Wings clipped: City council to decide fate of electric scooters next month

Bird scooters returned to Richmond on Tuesday after a yearlong hiatus. CT file photo

Katherine Boller
Contributing Writer

Richmond City Council unanimously delayed until November a vote on an ordinance that would allow dockless motorized scooters to continue operating in Richmond.

The Oct. 16 meeting included discussions on potential permits and regulations for parking Bird electric scooters on sidewalks.

Bird is a company based in Santa Monica, California that operates scooters across the country. The app-based scooter-sharing system — which placed scooters throughout Richmond in August — allows riders to pick up and drop off scooters virtually anywhere without the need of a docking station.

“Birds are really useful because it’s hard to commute across campus quickly sometimes,” said VCU student Rishi Talati.

Despite the scooters’ success among users, the city initially responded by impounding many of the vehicles. Bird is in violation of city code, which states that parking an unattended motor vehicle on a sidewalk is prohibited.

The company plans to bring scooters to roughly 150 public and private colleges as part of a “University Pop-Up Tour,” announced in August. Colleges are encouraged to contact Bird to bring the vehicles to their campuses. The company scattered dozens of scooters around the VCU campuses and downtown area without approval from the university or City of Richmond.

Currently, any scooter found illegally parked in a city right-of-way will be towed and may not be reclaimed until charges are paid by the company. Bird has run up $32,000 in city fines so far.

Mayor Levar Stoney proposed a one-year pilot permit program. If passed, implementation of the program would begin in January. Any scooter-sharing company wishing to have vehicles in the city would need to obtain a $1,500 permit and pay a fee to operate. The proposed fee schedule encompasses a total of $40,000 to $80,000, depending on the number of scooters deployed in the area.

“No scooter operator will be given a permit to operate if it has an outstanding debt to the city,” said Tameka Jefferson, constituent services manager for the mayor’s office. “The city continues to consider the placement or parking of any vehicles on the sidewalk to be in violation of city code.”

Dockless scooter companies would also have to provide designated areas for scooter pick-up and drop-off — a concept already employed by RVA Bike Share. This bike-share system has charging docks for its electric bikes and users will have to pay until the bike is properly replaced at a dock.

However, some students don’t like this concept due to its limitations.

“The reason why Birds are so nice is that you can drop them anywhere and not worry about it,” Talati said. “Limiting where you can park and pick them up would defeat the purpose of the convenience it’s trying to bring.”

Oklahoma State University recently notified bike sharing companies to remove scooters or face impoundment due to unsafe riding conditions and illegal parking. Other institutions, such as Arizona State University and Loyola Marymount University, have also placed bans on the dockless scooters.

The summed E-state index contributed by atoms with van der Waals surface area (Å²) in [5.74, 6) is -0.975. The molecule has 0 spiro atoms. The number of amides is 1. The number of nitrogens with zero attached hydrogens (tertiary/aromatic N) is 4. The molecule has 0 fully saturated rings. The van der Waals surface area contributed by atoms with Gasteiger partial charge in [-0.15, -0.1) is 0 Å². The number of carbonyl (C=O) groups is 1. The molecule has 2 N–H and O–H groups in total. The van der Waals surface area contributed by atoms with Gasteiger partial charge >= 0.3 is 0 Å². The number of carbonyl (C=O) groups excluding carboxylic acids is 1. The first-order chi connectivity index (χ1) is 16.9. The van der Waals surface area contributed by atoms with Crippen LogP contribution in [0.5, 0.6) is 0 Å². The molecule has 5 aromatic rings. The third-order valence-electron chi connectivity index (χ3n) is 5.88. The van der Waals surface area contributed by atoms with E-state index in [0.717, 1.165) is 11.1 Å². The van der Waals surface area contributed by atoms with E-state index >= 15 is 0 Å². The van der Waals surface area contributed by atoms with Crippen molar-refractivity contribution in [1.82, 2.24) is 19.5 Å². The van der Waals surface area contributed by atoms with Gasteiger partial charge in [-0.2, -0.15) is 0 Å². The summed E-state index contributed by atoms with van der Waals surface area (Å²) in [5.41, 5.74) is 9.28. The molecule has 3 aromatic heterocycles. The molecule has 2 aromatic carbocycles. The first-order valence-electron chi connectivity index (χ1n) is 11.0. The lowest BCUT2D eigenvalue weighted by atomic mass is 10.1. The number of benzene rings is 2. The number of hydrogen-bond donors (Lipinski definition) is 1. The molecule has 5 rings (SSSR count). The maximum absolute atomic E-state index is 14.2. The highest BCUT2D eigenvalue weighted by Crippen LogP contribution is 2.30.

If Richmond removed Bird scooters, “it would make it harder for students to commute from place to place since the only other viable option is Uber or by bus,” Talati said.

Lime — another dockless electric bike and scooter company — is looking to launch scooters in Richmond as well. Lime spoke in favor of working with the proposed ordinance during the city council meeting.

“We are really committed to working alongside the city council and the mayor’s office, we would love the ability to provide some industry perspective on all of the issues,” said Maggie Gendron, director of strategic development for Lime. “We have a lot to offer in the conversation.”

Lime also expressed concerns regarding the limit on the number of scooters each company can have and that the proposed operating fees for Richmond are higher than other cities where the company is present. Lime advocated for a dynamic cap system when determining the number of scooters allowed in the area.

“[The system] provides flexibility for both the ridership to increase but also as demand increases, ridership can increase,” Gendron said. “Simultaneously, if demand decreases, the fleet will decrease as well.”

Although VCU student Nathan Nguyen has never tried out any of the Bird scooters, he said that an increase in popularity and competition between scooter brands would persuade him to take one out for a ride. Nguyen also expressed concern about the overcrowding of scooters.

“I don’t think I would want to walk on the sidewalk as much because it would be annoying with all the scooters,” Nguyen said.

The ultimate fate of Bird scooters will be discussed at the Nov. 13 city council meeting.

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